South Side of O'Malley Peak

32.00"W x 20.00"H x 0.9"D

$1,500 (Shipping Included)

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Burton Hanna


Medium: Painting

Subject Tags: alaska, mountainscape, original oil painting, oil on canvas, mountain landscape, mountain, mountains, oil painting, palette knife painting, landscape

Media: oil on canvas

Size: 32"W x 20"H x 0.875"D

Year Created: 2016

Ready to Hang

Alaska wild blueberries are full of antioxidants and very healthy for you. Getting to the best places to pick them is also very healthy for you since it usually involves hiking quite a ways, sometimes up the side of a mountain. This is a view from a blueberry picking trip late last summer to a small mountain near Anchorage called O'Malley Peak. It's a pretty popular hiking spot, but not too many people hike all that way for berries. We did. The views are amazing.

I’m grateful for the ability to use oil painting to record some of the beauty that surrounds us. Oil painting for me is not only a way to record the sights I see, but the paint allows me to express the spirit I feel in the places I see every day.

Palette knife painting with oils allows me to mold paint and light into exciting compositions that I hope will evoke feelings in the viewer that are akin to my own feelings when I’m painting. Whether the feelings are awe and inspiration or serenity and peace, I find I can express them using color, tonal values and compositions to convey those feelings to the viewers of my work.

I work hard to produce the best art I can and to constantly improve my skills. I use the highest quality materials and tools I can find I will continue to improve and develop my style and technique.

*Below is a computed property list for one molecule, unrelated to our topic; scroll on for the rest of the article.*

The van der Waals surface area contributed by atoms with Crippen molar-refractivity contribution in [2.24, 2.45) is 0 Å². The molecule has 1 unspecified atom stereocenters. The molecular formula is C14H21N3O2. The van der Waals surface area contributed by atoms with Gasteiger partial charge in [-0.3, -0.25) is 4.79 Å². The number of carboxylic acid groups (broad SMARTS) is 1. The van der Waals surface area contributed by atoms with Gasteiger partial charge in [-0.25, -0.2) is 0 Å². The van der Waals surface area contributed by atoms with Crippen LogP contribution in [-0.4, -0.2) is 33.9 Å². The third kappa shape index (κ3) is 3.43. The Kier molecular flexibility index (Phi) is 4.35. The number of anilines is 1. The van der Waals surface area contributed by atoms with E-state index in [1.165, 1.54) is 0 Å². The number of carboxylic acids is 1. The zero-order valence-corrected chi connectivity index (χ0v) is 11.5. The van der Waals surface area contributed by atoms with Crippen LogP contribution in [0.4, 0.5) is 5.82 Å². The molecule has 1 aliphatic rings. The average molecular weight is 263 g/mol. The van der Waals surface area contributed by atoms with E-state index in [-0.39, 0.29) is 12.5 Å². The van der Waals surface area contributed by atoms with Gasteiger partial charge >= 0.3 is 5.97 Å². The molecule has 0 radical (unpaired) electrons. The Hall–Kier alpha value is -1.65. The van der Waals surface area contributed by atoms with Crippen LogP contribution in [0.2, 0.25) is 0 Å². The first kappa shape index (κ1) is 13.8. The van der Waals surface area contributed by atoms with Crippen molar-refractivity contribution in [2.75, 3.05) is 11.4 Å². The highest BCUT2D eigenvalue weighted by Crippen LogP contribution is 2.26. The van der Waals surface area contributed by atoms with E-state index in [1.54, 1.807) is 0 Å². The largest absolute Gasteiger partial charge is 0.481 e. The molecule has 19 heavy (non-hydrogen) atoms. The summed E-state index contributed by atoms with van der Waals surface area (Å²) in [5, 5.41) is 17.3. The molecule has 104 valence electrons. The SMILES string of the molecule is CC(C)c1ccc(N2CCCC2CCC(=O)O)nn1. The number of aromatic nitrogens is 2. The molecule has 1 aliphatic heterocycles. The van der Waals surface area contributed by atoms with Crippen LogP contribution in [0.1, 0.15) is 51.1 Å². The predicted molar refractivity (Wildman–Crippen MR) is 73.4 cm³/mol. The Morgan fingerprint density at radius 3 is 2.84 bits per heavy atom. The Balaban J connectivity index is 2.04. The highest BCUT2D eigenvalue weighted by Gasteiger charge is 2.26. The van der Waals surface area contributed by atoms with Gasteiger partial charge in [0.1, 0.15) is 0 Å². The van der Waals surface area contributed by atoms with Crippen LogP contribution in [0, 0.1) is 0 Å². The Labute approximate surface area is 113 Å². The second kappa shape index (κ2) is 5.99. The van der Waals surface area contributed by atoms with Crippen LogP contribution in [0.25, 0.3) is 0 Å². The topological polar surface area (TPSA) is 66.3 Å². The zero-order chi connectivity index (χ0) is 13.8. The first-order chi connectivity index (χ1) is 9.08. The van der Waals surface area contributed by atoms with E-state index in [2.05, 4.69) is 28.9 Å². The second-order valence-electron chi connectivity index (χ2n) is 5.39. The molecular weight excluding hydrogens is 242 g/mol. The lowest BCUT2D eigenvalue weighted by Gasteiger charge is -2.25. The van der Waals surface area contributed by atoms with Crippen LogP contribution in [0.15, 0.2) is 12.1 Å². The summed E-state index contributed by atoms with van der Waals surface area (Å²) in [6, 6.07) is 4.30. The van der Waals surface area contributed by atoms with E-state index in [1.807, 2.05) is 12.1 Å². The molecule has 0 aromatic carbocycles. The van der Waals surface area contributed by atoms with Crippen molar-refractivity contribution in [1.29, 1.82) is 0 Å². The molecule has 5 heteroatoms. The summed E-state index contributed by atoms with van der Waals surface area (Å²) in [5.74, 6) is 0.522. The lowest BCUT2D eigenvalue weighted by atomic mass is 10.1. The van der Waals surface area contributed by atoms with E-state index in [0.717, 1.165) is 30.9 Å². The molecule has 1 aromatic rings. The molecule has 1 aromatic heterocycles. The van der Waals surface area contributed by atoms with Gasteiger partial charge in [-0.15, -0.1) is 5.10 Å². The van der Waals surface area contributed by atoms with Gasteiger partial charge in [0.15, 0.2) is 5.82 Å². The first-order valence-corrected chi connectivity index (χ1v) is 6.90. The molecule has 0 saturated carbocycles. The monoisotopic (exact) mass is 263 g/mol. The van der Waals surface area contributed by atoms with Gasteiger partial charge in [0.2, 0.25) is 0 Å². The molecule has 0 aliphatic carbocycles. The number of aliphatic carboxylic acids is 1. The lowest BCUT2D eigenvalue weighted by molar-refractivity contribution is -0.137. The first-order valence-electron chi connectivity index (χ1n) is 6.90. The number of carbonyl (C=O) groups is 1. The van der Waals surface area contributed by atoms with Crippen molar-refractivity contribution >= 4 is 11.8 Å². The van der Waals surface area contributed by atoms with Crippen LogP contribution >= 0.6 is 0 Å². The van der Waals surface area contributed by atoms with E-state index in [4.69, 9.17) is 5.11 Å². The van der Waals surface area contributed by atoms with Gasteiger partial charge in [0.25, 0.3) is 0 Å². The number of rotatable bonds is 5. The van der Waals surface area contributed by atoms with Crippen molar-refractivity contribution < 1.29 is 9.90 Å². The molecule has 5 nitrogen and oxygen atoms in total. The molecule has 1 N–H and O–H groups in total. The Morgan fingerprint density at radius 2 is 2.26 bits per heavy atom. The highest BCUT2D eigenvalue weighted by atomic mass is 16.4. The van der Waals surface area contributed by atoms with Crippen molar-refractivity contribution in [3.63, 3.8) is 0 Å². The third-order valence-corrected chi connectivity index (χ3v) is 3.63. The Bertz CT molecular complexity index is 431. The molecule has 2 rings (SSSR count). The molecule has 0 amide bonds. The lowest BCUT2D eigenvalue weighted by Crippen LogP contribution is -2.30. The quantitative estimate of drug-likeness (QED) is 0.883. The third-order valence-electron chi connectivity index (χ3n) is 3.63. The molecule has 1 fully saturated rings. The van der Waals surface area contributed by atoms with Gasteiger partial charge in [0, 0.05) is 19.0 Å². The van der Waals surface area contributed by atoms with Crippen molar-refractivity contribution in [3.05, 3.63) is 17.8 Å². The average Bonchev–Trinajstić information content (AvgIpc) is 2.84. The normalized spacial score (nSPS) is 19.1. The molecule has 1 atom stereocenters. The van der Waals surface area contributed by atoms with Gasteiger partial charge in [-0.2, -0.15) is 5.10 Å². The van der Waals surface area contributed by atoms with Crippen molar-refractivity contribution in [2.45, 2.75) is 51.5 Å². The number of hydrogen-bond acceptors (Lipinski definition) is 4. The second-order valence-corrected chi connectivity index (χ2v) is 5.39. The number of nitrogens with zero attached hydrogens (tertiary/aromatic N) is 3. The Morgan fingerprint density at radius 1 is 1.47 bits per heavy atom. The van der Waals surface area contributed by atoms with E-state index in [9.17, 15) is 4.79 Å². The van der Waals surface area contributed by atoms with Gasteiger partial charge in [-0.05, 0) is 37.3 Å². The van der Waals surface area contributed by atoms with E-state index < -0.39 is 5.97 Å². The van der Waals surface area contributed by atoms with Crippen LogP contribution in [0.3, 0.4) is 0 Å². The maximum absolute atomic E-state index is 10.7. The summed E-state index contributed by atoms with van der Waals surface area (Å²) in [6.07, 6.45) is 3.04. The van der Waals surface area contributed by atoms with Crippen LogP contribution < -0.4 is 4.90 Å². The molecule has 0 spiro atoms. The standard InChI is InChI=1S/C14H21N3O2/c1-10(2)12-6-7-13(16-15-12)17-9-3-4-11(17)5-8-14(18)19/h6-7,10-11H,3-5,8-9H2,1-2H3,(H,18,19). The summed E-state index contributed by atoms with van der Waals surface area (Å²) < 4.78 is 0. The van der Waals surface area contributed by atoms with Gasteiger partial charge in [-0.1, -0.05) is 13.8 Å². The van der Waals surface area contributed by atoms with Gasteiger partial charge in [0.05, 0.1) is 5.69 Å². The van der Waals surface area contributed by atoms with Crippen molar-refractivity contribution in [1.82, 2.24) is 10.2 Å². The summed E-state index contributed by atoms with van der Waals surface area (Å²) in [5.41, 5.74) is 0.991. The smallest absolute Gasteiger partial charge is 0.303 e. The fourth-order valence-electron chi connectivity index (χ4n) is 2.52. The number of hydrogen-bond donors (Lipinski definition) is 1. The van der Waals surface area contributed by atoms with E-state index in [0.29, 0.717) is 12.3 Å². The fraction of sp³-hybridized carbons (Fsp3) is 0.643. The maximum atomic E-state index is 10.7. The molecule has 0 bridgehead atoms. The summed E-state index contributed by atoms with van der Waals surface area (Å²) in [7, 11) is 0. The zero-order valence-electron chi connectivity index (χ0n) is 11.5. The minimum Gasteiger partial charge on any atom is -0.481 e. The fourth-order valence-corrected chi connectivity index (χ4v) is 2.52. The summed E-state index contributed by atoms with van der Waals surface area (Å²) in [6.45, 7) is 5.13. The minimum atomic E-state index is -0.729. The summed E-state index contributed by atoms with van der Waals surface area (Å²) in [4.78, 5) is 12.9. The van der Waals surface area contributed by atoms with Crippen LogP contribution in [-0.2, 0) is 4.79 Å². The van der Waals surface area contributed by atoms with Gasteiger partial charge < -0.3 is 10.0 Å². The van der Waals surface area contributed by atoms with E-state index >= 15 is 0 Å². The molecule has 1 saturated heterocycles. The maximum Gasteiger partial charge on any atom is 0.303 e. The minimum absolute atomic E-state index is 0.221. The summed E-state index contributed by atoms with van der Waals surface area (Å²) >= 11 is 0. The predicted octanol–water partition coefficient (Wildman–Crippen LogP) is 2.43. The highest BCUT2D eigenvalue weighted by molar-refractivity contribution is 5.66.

Burton Hanna uses palette knives and oil paint oil paint to create beautiful impasto paintings. He has been creating art for as long as he can remember. Youth provided a glimpse into his destiny, although he did not know it at the time. Born in the Black Hills of South Dakota, a young Burton realized that he had decent drawing skills and he would occasionally draw with graphite and charcoal. In 2002, he started painting with oils. By 2006, Burton realized he was no longer content to engage in the creation of art as a hobby. It was this year that he began to comprehend the intrinsic relation of art to his life and initiated a much more serious pursuit. In this leg of his journey he also started expanding his knowledge about art through workshops that taught skills and foundational approaches and he started actively seeking art’s history. Even though his artistic journey was, in many ways, just beginning he knew the value of art was more than producing a sellable piece. Early on, his paintings were primarily composed in a representational, smooth style. However, he found his being resonating with styles that were expressive and spontaneous and thus his eyes and hands were drawn methods and tools that would bring his soul’s imagination, his heart’s history, and his eyes’ feasts to life. It was then that he began using a palette knife with oils to create uniquely styled and original paintings. The palette knife allows him the ability to sculpt and mold oil on canvas and create reliefs, ridges, sharp lines, in order to blend the colors, moments, and movement of the past, present, and future. Ultimately, allowing him the opportunity to fully express his love for his subject matter and his passion for painting. His work is influenced by the majestic splendor of his home, Alaska, where he resides with his wife. He is additionally influenced by his heritage. Burton’s mother was Lakota, he is an enrolled member of the Lower Brule Sioux Tribe in South Dakota, and his father was Norwegian. He finds himself inspired to capture and share his journeys through the land surrounding him and the tradition of Native American powwow dancing in its authenticity, intensity, truth, action, and power.

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